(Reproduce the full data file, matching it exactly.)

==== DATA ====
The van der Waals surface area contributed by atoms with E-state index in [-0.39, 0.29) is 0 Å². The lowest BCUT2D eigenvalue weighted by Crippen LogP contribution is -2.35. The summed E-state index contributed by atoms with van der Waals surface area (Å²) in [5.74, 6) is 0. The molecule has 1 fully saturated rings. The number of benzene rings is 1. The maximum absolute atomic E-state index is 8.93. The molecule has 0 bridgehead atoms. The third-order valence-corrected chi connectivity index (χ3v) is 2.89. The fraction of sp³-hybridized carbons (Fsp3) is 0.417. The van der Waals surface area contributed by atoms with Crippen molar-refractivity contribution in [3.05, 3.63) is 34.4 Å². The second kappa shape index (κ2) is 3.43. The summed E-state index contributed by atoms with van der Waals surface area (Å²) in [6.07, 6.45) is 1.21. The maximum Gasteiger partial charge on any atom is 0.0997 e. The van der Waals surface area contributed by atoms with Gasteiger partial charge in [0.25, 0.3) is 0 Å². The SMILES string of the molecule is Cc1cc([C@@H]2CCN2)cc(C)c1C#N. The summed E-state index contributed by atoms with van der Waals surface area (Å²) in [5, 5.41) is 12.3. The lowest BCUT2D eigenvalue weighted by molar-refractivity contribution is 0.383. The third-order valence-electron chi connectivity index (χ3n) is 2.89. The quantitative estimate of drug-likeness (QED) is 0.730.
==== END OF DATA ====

The van der Waals surface area contributed by atoms with E-state index in [-0.39, 0.29) is 0 Å². The lowest BCUT2D eigenvalue weighted by Crippen LogP contribution is -2.35. The summed E-state index contributed by atoms with van der Waals surface area (Å²) in [5.74, 6) is 0. The molecule has 1 fully saturated rings. The number of benzene rings is 1. The maximum absolute atomic E-state index is 8.93. The molecule has 0 bridgehead atoms. The third-order valence-corrected chi connectivity index (χ3v) is 2.89. The fraction of sp³-hybridized carbons (Fsp3) is 0.417. The van der Waals surface area contributed by atoms with Crippen molar-refractivity contribution in [3.05, 3.63) is 34.4 Å². The second kappa shape index (κ2) is 3.43. The summed E-state index contributed by atoms with van der Waals surface area (Å²) in [6.07, 6.45) is 1.21. The maximum Gasteiger partial charge on any atom is 0.0997 e. The van der Waals surface area contributed by atoms with Gasteiger partial charge in [0.25, 0.3) is 0 Å². The SMILES string of the molecule is Cc1cc([C@@H]2CCN2)cc(C)c1C#N. The summed E-state index contributed by atoms with van der Waals surface area (Å²) in [5, 5.41) is 12.3. The lowest BCUT2D eigenvalue weighted by molar-refractivity contribution is 0.383. The third-order valence-electron chi connectivity index (χ3n) is 2.89. The quantitative estimate of drug-likeness (QED) is 0.730.